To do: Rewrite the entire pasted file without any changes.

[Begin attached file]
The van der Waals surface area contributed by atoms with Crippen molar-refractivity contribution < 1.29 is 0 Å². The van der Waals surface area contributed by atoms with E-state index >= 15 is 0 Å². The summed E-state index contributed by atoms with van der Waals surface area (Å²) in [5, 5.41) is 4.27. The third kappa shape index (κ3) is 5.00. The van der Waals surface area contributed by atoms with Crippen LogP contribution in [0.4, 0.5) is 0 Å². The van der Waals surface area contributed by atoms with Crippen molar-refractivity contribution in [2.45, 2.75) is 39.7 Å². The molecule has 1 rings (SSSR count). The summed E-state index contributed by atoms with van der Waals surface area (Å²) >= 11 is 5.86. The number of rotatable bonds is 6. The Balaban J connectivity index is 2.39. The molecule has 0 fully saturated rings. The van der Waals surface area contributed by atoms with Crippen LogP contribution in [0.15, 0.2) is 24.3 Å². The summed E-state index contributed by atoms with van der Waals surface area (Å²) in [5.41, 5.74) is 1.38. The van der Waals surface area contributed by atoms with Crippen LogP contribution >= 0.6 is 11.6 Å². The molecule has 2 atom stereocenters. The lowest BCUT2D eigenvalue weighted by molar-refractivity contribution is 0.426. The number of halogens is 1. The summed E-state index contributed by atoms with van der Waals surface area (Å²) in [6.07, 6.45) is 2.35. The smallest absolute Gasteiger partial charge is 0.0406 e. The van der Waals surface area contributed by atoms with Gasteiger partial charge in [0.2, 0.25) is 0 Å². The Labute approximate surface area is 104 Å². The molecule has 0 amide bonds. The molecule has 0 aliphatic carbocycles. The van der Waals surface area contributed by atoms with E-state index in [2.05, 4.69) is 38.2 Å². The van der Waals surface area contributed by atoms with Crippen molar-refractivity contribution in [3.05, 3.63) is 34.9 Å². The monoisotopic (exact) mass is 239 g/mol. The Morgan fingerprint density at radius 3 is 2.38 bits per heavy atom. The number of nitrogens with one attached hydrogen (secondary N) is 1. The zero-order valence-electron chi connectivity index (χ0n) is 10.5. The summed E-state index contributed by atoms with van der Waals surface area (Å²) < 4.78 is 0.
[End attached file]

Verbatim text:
The van der Waals surface area contributed by atoms with Crippen molar-refractivity contribution < 1.29 is 0 Å². The van der Waals surface area contributed by atoms with E-state index >= 15 is 0 Å². The summed E-state index contributed by atoms with van der Waals surface area (Å²) in [5, 5.41) is 4.27. The third kappa shape index (κ3) is 5.00. The van der Waals surface area contributed by atoms with Crippen LogP contribution in [0.4, 0.5) is 0 Å². The van der Waals surface area contributed by atoms with Crippen molar-refractivity contribution in [2.45, 2.75) is 39.7 Å². The molecule has 1 rings (SSSR count). The summed E-state index contributed by atoms with van der Waals surface area (Å²) >= 11 is 5.86. The number of rotatable bonds is 6. The Balaban J connectivity index is 2.39. The molecule has 0 fully saturated rings. The van der Waals surface area contributed by atoms with Crippen LogP contribution in [0.15, 0.2) is 24.3 Å². The summed E-state index contributed by atoms with van der Waals surface area (Å²) in [5.41, 5.74) is 1.38. The van der Waals surface area contributed by atoms with Crippen LogP contribution >= 0.6 is 11.6 Å². The molecule has 2 atom stereocenters. The lowest BCUT2D eigenvalue weighted by molar-refractivity contribution is 0.426. The number of halogens is 1. The summed E-state index contributed by atoms with van der Waals surface area (Å²) in [6.07, 6.45) is 2.35. The smallest absolute Gasteiger partial charge is 0.0406 e. The van der Waals surface area contributed by atoms with Gasteiger partial charge in [0.2, 0.25) is 0 Å². The Labute approximate surface area is 104 Å². The molecule has 0 amide bonds. The molecule has 0 aliphatic carbocycles. The van der Waals surface area contributed by atoms with E-state index in [2.05, 4.69) is 38.2 Å². The van der Waals surface area contributed by atoms with Crippen molar-refractivity contribution in [3.05, 3.63) is 34.9 Å². The monoisotopic (exact) mass is 239 g/mol. The Morgan fingerprint density at radius 3 is 2.38 bits per heavy atom. The number of nitrogens with one attached hydrogen (secondary N) is 1. The zero-order valence-electron chi connectivity index (χ0n) is 10.5. The summed E-state index contributed by atoms with van der Waals surface area (Å²) < 4.78 is 0.